German investors’ survey finds a shortfall in qualified staff in Romania

Newsroom 13/08/2013 | 10:21

The lack of technical training in high school and a shortfall in qualified staff have been pointed by German companies as factors that can hamper future investments in Romania, according to a survey carried out by the German Chamber of Commerce and Industry across 16 countries in the CEE.

Only 10 percent of the surveyed managers said they are satisfied with the employee training system in Romania, below the CEE average of 19 percent. In addition, 36 percent of the managers said they are satisfied with the qualification of the employees, below the CEE average of 42 percent. Around a quarter said the academic training is a good, while 15 percent of them said the labor law is flexible enough.

The survey further finds that only 17 percent of the mangers have no issues in finding qualified staff, against the CEE average of 23 percent.

The Romanian-German Chamber of Commerce and Industry (AHK Romania), which carried out the survey in Romania, said Romania has to build a practice-oriented system in high school – replicating Germany’s successful apprenticeship system – to attract fresh investments.

Sebastian Metz, general director AHK Romania, said: “Most of the German companies active in Romania would still choose it as an investment destination, so our country remains attractive for German firms.” Metz reckons Romanian needs to work more on increasing its attractiveness for investors, as it lags behind other countries in the CEE.

Aside from the shortage of qualified staff, German investors are also concerned over the lack transparency in pubic acquisitions, the predictability of economic policy, corruption and social and political stability. All these indicators have worsened against 2012.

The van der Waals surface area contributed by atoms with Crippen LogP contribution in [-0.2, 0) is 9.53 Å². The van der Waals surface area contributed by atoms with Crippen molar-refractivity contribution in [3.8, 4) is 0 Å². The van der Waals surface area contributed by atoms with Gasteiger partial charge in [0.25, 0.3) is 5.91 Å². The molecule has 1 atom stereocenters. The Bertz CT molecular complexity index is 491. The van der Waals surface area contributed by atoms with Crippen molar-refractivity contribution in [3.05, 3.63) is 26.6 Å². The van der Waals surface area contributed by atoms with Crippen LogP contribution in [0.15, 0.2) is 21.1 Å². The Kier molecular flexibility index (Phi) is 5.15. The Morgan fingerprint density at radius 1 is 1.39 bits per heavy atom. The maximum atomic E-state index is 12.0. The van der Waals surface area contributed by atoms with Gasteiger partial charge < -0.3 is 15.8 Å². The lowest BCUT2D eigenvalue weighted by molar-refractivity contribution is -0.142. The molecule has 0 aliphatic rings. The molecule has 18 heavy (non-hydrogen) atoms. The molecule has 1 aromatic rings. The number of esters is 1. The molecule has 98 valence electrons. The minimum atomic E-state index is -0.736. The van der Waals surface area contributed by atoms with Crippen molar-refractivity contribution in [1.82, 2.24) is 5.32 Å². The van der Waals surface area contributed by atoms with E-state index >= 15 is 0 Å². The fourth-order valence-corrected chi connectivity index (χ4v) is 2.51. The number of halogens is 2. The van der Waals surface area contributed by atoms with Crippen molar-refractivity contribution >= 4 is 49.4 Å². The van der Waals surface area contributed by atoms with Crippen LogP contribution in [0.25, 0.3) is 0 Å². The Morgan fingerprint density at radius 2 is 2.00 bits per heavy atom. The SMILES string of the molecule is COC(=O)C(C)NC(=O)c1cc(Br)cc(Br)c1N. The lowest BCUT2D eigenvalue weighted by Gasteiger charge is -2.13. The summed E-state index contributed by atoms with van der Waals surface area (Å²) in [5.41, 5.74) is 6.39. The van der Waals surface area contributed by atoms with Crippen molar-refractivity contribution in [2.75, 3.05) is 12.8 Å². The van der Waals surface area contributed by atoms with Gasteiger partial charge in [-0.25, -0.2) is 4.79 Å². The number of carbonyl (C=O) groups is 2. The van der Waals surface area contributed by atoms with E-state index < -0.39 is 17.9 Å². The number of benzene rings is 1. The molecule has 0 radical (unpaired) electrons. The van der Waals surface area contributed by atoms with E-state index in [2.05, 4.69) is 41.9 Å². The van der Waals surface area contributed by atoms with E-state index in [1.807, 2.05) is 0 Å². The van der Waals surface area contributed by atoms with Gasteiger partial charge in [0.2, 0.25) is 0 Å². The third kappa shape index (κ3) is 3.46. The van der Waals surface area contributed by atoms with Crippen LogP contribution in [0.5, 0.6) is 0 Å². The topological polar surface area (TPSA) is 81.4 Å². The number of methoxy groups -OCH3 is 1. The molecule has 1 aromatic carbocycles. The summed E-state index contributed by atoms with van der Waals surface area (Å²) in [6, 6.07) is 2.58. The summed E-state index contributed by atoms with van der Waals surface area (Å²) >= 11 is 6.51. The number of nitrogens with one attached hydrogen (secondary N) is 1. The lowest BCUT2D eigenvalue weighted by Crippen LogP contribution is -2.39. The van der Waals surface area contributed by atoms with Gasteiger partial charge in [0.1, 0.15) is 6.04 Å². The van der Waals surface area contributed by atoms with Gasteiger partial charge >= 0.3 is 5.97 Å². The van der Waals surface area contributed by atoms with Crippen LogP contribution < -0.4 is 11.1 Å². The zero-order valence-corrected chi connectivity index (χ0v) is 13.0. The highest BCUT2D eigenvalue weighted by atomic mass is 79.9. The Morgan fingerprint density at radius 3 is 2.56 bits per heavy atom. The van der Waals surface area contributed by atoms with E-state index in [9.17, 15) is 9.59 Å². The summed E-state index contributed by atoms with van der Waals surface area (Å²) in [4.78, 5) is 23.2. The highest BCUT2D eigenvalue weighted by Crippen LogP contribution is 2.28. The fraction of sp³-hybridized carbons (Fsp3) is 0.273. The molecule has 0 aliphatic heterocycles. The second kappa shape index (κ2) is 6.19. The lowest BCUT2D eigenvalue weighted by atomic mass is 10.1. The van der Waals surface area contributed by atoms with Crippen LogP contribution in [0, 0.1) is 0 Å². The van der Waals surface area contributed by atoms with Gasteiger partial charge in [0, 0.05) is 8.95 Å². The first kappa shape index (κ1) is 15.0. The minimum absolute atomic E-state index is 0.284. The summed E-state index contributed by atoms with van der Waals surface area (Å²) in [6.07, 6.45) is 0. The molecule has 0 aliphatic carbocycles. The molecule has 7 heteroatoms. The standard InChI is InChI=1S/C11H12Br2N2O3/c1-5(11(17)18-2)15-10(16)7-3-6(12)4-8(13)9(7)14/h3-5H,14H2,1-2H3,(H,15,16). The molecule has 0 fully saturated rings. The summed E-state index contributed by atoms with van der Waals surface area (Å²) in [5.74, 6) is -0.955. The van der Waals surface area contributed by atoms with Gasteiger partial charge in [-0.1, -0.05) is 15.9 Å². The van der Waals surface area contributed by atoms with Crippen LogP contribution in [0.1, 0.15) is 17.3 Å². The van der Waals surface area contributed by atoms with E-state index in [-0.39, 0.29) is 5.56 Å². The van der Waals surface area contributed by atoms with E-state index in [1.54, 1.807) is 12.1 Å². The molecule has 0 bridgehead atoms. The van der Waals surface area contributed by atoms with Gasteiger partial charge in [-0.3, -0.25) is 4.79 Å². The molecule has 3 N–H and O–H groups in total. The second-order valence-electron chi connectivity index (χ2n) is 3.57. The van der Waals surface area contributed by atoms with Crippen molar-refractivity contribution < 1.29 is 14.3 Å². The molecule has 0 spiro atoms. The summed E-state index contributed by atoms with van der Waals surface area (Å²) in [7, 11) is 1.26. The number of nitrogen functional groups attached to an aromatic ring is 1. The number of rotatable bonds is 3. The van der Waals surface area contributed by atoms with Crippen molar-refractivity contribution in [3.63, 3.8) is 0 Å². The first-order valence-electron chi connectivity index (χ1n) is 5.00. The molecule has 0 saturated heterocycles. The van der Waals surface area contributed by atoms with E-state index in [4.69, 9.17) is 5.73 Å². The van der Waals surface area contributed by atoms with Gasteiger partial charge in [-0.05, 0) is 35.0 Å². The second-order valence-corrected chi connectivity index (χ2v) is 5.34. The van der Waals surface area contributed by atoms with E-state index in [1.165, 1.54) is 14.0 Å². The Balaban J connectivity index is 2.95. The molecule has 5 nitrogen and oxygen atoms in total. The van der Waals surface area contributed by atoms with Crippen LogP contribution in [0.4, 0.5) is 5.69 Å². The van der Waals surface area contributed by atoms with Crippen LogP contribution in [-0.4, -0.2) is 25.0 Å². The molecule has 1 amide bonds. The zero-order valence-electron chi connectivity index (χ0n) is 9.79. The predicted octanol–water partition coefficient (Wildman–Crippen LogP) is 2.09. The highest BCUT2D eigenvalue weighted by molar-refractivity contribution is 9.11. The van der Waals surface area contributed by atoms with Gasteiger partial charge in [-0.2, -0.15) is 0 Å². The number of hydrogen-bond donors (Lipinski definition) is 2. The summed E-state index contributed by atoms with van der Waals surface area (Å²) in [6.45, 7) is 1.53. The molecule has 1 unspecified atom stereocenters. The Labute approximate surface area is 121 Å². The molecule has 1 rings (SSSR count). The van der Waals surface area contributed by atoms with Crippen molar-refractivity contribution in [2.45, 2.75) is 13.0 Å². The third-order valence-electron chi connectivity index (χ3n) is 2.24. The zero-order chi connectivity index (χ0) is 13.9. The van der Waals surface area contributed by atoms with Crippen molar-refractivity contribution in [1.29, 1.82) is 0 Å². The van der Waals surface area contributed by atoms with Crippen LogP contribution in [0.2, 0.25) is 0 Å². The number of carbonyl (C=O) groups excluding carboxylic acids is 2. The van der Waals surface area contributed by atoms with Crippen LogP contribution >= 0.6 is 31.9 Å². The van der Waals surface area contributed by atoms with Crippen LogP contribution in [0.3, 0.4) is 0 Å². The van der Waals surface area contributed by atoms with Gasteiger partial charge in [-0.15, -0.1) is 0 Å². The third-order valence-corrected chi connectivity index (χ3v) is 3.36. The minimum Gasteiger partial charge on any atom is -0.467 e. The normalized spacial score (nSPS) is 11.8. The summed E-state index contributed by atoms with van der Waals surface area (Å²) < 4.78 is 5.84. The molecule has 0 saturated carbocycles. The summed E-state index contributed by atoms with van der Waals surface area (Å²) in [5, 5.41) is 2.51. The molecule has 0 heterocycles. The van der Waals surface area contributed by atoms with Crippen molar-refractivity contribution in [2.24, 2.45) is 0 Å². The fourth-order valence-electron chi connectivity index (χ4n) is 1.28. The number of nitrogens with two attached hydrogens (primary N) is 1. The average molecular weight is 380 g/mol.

Around half of the surveyed managers are dissatisfied with the infrastructure and one quarter of them are finding harder to gain access to finance.

Despite the difficulties in doing business locally, 46 percent of the managers are confident the situation of the companies will improve this year, with one third of them outlining plans to increase investments and hire people.

Broken down into industries, around 30 percent expect an improvement in their field against 17 percent in the previous year.

Romania remains an investment option for German investors, with 83 percent of the surveyed mangers saying they would choose Romania again as an investment destination.

“This shows that, despite some issue, the expectations of the businesspersons have been fulfilled so their committed in Romania has been successful,” said Metz.

In this year’s survey, Poland has been named by German investors as the most attractive destination, surpassing the Czech Republic, which was  the leading CEE country in the past six years. Romania lost one place in the latest survey to 11 out of 16 countries.

Germany is the third largest investors in Romania, accounting for FDI inflows worth EUR 4.4 billion at the end of 2012. There are 19,000 companies with German capital active locally.

In 2012, trade between Romania and Germany reached EUR 18 billion.

Ovidiu Posirca

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